We asked post graduate researcher, Emiel de Lange, about his work in Northern Cambodia and how he feels about the future of conservation.
What made you decide to pursue a career in conservation? Was there a specific event or moment that influenced you?
I’m not sure there was a specific moment. I think I was always interested in nature and animals: catching and keeping insects in boxes, playing with my cats, going to the zoo as a kid. Later on I enjoyed walking in forests and traveling to unspoilt places. I think the complexity of nature satisfied my curiosity for big abstract things.
The first project I worked on was studying the feeding ecology of Pangolins in Namibia. We spent hours late into the night radio tracking Pangolins through difficult terrain and getting into all kinds of trouble. It was an amazing experience and from then on I knew there was no going back.
Tell us a bit about the project you’re working on at the moment?
My colleagues at the Wildlife Conservation Society (WCS) have been coming across shocking scenes in Northern Cambodia, hunters and fishermen contaminate waterholes with a purple pesticide, killing not only the fish, but also the wildlife that drinks from them. The poison is indiscriminate so cattle and villagers are affected too.
This would be bad enough on its own, but some of the most important populations of critically endangered bird species like the Giant Ibis and White Shouldered Ibis also live in this part of Cambodia. There are only a few hundred individuals left so if the water holes they use are poisoned it represents a very real threat to the survival of the species.
I’ve been investigating the problem and working with WCS to develop strategies to tackle it. Our aim is to encourage villagers report water hole poisoning and make it clear to the individuals concerened that the community won’t tolerate this behaviour.
We’re using social marketing tools, combined with targeted surveillance and enforcement. I’m currently raising funds to test this approach with one community and when we’ve refined it we hope to roll it out to more areas.
Social media seems to be playing an increasingly important role in conservation. Why are you using it?
We want community members to be aware that eating poisoned meat and fish can have serious health implications so that they don’t accept it. We also want to encourage people to report it if they see someone poisoning their water. To get these messages across we’re going to use a variety of channels, including social media, but also holding events in the village and meeting with local leaders. More and more villages have mobile network coverage now and social media is increasingly popular, particularly amongst younger people, who make up an important part of our audience.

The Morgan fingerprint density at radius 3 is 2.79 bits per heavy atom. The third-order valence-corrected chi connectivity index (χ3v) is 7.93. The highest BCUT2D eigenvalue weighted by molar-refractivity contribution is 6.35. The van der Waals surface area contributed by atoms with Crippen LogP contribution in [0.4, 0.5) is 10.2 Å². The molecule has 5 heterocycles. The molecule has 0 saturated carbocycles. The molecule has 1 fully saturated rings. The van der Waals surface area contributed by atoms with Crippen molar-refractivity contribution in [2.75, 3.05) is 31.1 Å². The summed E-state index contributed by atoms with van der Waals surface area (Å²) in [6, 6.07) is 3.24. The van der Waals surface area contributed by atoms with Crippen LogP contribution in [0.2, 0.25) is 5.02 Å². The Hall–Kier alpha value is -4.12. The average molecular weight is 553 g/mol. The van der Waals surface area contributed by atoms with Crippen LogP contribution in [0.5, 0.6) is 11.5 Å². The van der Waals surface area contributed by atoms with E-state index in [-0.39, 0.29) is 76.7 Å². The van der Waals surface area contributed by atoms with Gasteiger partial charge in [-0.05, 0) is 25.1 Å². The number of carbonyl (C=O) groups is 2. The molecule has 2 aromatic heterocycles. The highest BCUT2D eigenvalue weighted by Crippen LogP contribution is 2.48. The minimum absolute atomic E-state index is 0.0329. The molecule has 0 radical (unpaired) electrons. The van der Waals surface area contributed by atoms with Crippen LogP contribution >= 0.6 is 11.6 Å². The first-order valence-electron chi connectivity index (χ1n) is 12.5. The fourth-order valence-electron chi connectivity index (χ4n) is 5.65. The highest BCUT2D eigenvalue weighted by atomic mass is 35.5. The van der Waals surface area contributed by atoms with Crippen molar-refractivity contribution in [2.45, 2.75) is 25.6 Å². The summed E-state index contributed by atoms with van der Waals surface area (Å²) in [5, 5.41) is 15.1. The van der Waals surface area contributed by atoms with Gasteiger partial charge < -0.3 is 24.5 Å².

You’ve said that the best way to preserve biodiversity is by transforming human society?
I think it’s clear that humanity is having a destructive impact on the planet. Addressing this will require fundamental changes in the way we use natural resources, grow our food and build our cities. To be successful we need changes in policy and behaviour at all levels, from individuals, to governments, none of which will be easy. In Northern Cambodia we’re starting small, looking at some specific behavioural changes that villagers can make which will not only benefit them directly, but which will also have a big impact on the many animal and bird species living nearby.
There are lots of incredible role models in conservation, is there anyone who particularly inspired you?
There are many, many dedicated people working in extremely difficult circumstances around the world and I am in awe of what they do. In my research I’ve been lucky enough to see some of them in action and I particularly admire my colleagues at WCS Cambodia for their perseverance, pragmatism, and optimism in what may be one of the most challenging places for conservation in the world. I’m also inspired by my supervisor E.J. Milner-Gulland, who sets an example for how conservation research should be done: collaborative, interdisciplinary, & optimistic.
In your opinion what is the biggest challenge facing conservationists today?
Scale; often we have solutions that work, or approaches that generate results in one place, but scaling up, while ensuring the solution is still appropriate to local conditions, can be very difficult. Often it’s about money and politics – if conservationists had the funding and political backing they need, we could operate on a bigger scale and achieve much more. The same goes for timescales, too often funding for projects is short term, whereas conservation needs ongoing commitment and the development of long-term relationships with communities.
On a much smaller level there are lots of day to day challenges when you’re working in the field. In Cambodia, it can be hard to get around because the local roads often flood during the rainy season, meaning you’re pushing motorbike through muddy puddles, and I’m currently recovering from a bout of typhoid!
If you could choose to work on anything, what would your next project be?
I’m very much enjoying the project I’m working on currently: designing effective communications to drive social change. After the trial is complete and I’ve finished my PhD I’m hoping to secure more funding with WCS to roll it out to more areas. In the future I’m open to applying this approach to any conservation problem where it will make a difference. I’ll go where opportunity takes me!
Emiel is currently raising funds to support his research in Northern Cambodia, if you’d like to help click here to make a donation to his campaign.